Best and Worst Plants for Deer Screening
Russ Chastain 01.03.20
For hunters concerned about improving habitat, there’s a little thing called “screening.” It consists of planting things that will grow up to form a sort of a brushy barrier for deer to hide behind. This helps the deer — especially the mature ones — feel more comfortable. And when they’re comfortable, they are much more likely to stay on your property.
In this video, Jeff Sturgis talks about screening and how you can use it to draw deer onto (or closer to) your property.
There are some bad ideas when it comes to screening. One he says is “a fad” which started in Michigan is the use of ornamental grasses for screening, specifically Miscanthus giganteus, described as “a perennial grass with bamboo-like stems that can grow to heights of more than 13 feet in one season.”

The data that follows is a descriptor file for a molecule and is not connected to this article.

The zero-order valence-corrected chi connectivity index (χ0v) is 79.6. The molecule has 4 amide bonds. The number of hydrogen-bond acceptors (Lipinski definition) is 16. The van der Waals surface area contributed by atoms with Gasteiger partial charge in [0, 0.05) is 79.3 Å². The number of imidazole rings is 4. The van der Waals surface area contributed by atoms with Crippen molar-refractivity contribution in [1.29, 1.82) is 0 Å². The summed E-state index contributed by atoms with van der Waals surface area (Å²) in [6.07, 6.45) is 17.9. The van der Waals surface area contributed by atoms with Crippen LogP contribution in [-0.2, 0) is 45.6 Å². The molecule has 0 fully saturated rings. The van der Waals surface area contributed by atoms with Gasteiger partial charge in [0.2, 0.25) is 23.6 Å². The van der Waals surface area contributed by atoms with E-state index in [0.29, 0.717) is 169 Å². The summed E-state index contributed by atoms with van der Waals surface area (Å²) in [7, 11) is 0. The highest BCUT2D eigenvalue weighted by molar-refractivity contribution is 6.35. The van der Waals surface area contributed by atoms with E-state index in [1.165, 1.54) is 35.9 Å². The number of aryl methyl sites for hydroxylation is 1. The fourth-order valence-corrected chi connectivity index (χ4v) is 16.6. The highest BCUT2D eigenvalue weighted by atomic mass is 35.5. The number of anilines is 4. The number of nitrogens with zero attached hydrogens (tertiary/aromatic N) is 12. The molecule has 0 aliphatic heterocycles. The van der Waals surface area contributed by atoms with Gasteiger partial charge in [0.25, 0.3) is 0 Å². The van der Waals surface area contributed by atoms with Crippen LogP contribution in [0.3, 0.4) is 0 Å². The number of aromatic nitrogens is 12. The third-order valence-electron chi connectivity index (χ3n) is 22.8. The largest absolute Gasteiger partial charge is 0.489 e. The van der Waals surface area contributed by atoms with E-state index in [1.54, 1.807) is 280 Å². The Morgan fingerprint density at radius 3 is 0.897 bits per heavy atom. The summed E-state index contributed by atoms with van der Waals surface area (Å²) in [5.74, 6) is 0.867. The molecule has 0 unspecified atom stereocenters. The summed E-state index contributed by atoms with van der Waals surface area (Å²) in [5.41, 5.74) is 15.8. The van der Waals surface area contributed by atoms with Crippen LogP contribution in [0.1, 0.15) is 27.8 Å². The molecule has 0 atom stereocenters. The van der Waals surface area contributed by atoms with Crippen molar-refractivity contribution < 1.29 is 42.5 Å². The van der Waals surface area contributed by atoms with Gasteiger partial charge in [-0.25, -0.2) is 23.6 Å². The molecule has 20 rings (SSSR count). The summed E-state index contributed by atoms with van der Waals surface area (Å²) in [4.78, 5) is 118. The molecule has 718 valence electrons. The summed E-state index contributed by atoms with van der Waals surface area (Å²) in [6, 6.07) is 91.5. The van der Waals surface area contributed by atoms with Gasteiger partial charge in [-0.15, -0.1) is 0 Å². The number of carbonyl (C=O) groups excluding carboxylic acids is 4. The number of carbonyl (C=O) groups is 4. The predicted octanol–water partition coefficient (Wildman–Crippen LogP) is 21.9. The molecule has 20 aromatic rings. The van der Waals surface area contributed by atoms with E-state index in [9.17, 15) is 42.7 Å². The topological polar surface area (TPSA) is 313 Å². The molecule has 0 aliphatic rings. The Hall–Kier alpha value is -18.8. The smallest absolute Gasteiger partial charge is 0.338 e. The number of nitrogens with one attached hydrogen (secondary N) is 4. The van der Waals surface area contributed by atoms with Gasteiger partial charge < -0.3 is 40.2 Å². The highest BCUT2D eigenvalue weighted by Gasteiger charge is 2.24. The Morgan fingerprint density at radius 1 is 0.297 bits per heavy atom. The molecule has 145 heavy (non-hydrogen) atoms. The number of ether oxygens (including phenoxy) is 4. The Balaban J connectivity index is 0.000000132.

Jeff says that while it does sometimes work to provide a screen, he also says “it is not appropriate at all.” For one thing, it’s a lot more work (and a lot more expensive) than planting something like switchgrass.
Other suggestions include staggered rows of pine trees, which last for decades and will probably be hardier than the Miscanthus giganteus.
What else should you avoid? Any sort of screening that uses food plants such as sorghum, sunflowers, or corn. Why? Because the purpose of screening is to make the deer feel comfortable by creating a barrier that will prevent them from seeing you; if you make the screen an attractant, you’ve just invited deer to spend a lot of time at the supposed barrier between you and them.
Enjoy the video.